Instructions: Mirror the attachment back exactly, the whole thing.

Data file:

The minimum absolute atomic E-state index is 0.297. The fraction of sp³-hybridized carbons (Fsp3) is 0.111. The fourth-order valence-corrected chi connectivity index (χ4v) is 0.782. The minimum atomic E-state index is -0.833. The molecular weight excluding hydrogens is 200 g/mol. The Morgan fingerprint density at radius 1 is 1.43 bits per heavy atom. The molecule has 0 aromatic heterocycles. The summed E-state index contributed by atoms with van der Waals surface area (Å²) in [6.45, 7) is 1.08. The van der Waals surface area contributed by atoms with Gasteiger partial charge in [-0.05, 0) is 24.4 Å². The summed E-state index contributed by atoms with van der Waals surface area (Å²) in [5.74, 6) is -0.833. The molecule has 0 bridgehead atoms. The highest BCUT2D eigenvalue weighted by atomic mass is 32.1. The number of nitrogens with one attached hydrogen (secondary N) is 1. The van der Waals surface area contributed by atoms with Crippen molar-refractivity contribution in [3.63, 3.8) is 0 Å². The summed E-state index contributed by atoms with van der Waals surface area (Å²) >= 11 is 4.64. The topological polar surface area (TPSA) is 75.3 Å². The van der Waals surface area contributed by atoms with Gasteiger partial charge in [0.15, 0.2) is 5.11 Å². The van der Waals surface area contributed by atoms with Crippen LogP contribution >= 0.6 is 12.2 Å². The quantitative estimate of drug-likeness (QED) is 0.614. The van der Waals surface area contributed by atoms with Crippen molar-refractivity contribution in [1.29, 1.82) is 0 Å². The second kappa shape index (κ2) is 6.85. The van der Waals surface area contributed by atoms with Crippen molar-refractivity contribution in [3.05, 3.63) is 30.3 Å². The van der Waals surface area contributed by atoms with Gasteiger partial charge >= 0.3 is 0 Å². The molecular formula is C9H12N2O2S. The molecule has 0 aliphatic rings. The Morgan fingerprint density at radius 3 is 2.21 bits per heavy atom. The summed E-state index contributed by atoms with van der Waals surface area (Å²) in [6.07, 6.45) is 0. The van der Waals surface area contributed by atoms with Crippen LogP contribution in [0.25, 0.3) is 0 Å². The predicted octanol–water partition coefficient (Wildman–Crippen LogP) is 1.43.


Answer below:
The minimum absolute atomic E-state index is 0.297. The fraction of sp³-hybridized carbons (Fsp3) is 0.111. The fourth-order valence-corrected chi connectivity index (χ4v) is 0.782. The minimum atomic E-state index is -0.833. The molecular weight excluding hydrogens is 200 g/mol. The Morgan fingerprint density at radius 1 is 1.43 bits per heavy atom. The molecule has 0 aromatic heterocycles. The summed E-state index contributed by atoms with van der Waals surface area (Å²) in [6.45, 7) is 1.08. The van der Waals surface area contributed by atoms with Gasteiger partial charge in [-0.05, 0) is 24.4 Å². The summed E-state index contributed by atoms with van der Waals surface area (Å²) in [5.74, 6) is -0.833. The molecule has 0 bridgehead atoms. The highest BCUT2D eigenvalue weighted by atomic mass is 32.1. The number of nitrogens with one attached hydrogen (secondary N) is 1. The van der Waals surface area contributed by atoms with Crippen molar-refractivity contribution in [3.63, 3.8) is 0 Å². The summed E-state index contributed by atoms with van der Waals surface area (Å²) >= 11 is 4.64. The topological polar surface area (TPSA) is 75.3 Å². The van der Waals surface area contributed by atoms with Gasteiger partial charge in [0.15, 0.2) is 5.11 Å². The van der Waals surface area contributed by atoms with Crippen LogP contribution >= 0.6 is 12.2 Å². The quantitative estimate of drug-likeness (QED) is 0.614. The van der Waals surface area contributed by atoms with Crippen molar-refractivity contribution in [1.29, 1.82) is 0 Å². The second kappa shape index (κ2) is 6.85. The van der Waals surface area contributed by atoms with Crippen molar-refractivity contribution in [3.05, 3.63) is 30.3 Å². The van der Waals surface area contributed by atoms with Gasteiger partial charge >= 0.3 is 0 Å². The molecular formula is C9H12N2O2S. The molecule has 0 aliphatic rings. The Morgan fingerprint density at radius 3 is 2.21 bits per heavy atom. The summed E-state index contributed by atoms with van der Waals surface area (Å²) in [6.07, 6.45) is 0. The van der Waals surface area contributed by atoms with Crippen LogP contribution in [0.25, 0.3) is 0 Å². The predicted octanol–water partition coefficient (Wildman–Crippen LogP) is 1.43.